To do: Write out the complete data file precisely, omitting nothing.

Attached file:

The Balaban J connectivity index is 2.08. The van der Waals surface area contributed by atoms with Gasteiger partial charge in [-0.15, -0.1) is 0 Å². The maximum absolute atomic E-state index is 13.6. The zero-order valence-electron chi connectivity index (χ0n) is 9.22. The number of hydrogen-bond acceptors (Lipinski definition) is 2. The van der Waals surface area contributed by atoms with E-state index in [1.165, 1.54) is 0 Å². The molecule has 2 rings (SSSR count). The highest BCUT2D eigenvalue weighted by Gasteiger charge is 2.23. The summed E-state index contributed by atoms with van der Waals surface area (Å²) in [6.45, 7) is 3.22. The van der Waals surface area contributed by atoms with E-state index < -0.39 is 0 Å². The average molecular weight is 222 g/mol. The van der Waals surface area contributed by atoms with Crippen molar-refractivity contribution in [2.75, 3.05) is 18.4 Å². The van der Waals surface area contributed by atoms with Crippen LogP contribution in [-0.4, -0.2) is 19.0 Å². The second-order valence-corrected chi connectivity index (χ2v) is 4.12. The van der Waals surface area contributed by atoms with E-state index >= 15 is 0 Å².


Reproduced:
The Balaban J connectivity index is 2.08. The van der Waals surface area contributed by atoms with Gasteiger partial charge in [-0.15, -0.1) is 0 Å². The maximum absolute atomic E-state index is 13.6. The zero-order valence-electron chi connectivity index (χ0n) is 9.22. The number of hydrogen-bond acceptors (Lipinski definition) is 2. The van der Waals surface area contributed by atoms with E-state index in [1.165, 1.54) is 0 Å². The molecule has 2 rings (SSSR count). The highest BCUT2D eigenvalue weighted by Gasteiger charge is 2.23. The summed E-state index contributed by atoms with van der Waals surface area (Å²) in [6.45, 7) is 3.22. The van der Waals surface area contributed by atoms with E-state index < -0.39 is 0 Å². The average molecular weight is 222 g/mol. The van der Waals surface area contributed by atoms with Crippen molar-refractivity contribution in [2.75, 3.05) is 18.4 Å². The van der Waals surface area contributed by atoms with Crippen LogP contribution in [-0.4, -0.2) is 19.0 Å². The second-order valence-corrected chi connectivity index (χ2v) is 4.12. The van der Waals surface area contributed by atoms with E-state index >= 15 is 0 Å².